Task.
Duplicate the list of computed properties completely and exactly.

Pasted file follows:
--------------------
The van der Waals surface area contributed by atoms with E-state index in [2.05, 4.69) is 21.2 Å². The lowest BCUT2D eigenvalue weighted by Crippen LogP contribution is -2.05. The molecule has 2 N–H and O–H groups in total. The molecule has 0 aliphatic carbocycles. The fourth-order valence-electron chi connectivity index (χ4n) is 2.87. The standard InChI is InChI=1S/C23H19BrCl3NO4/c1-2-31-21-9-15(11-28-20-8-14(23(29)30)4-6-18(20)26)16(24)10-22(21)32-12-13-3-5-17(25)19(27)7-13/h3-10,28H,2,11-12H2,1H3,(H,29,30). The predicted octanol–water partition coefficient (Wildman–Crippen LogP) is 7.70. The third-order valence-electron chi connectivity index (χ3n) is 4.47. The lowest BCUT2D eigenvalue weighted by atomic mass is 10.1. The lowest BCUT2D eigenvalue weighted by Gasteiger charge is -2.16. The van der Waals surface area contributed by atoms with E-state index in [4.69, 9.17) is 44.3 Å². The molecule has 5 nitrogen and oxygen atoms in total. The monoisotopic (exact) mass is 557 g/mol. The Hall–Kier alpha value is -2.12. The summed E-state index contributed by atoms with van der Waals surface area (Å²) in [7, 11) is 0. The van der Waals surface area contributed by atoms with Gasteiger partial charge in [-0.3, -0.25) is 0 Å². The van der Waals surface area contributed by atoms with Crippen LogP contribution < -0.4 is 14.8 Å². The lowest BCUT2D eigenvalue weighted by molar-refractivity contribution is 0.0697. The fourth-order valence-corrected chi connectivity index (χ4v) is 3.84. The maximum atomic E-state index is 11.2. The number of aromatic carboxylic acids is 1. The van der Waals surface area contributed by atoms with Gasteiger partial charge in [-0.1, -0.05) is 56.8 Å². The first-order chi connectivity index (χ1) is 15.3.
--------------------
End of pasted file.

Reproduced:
The van der Waals surface area contributed by atoms with E-state index in [2.05, 4.69) is 21.2 Å². The lowest BCUT2D eigenvalue weighted by Crippen LogP contribution is -2.05. The molecule has 2 N–H and O–H groups in total. The molecule has 0 aliphatic carbocycles. The fourth-order valence-electron chi connectivity index (χ4n) is 2.87. The standard InChI is InChI=1S/C23H19BrCl3NO4/c1-2-31-21-9-15(11-28-20-8-14(23(29)30)4-6-18(20)26)16(24)10-22(21)32-12-13-3-5-17(25)19(27)7-13/h3-10,28H,2,11-12H2,1H3,(H,29,30). The predicted octanol–water partition coefficient (Wildman–Crippen LogP) is 7.70. The third-order valence-electron chi connectivity index (χ3n) is 4.47. The lowest BCUT2D eigenvalue weighted by atomic mass is 10.1. The lowest BCUT2D eigenvalue weighted by Gasteiger charge is -2.16. The van der Waals surface area contributed by atoms with E-state index in [4.69, 9.17) is 44.3 Å². The molecule has 5 nitrogen and oxygen atoms in total. The monoisotopic (exact) mass is 557 g/mol. The Hall–Kier alpha value is -2.12. The summed E-state index contributed by atoms with van der Waals surface area (Å²) in [7, 11) is 0. The van der Waals surface area contributed by atoms with Gasteiger partial charge in [-0.3, -0.25) is 0 Å². The van der Waals surface area contributed by atoms with Crippen LogP contribution < -0.4 is 14.8 Å². The lowest BCUT2D eigenvalue weighted by molar-refractivity contribution is 0.0697. The fourth-order valence-corrected chi connectivity index (χ4v) is 3.84. The maximum atomic E-state index is 11.2. The number of aromatic carboxylic acids is 1. The van der Waals surface area contributed by atoms with Gasteiger partial charge in [-0.1, -0.05) is 56.8 Å². The first-order chi connectivity index (χ1) is 15.3.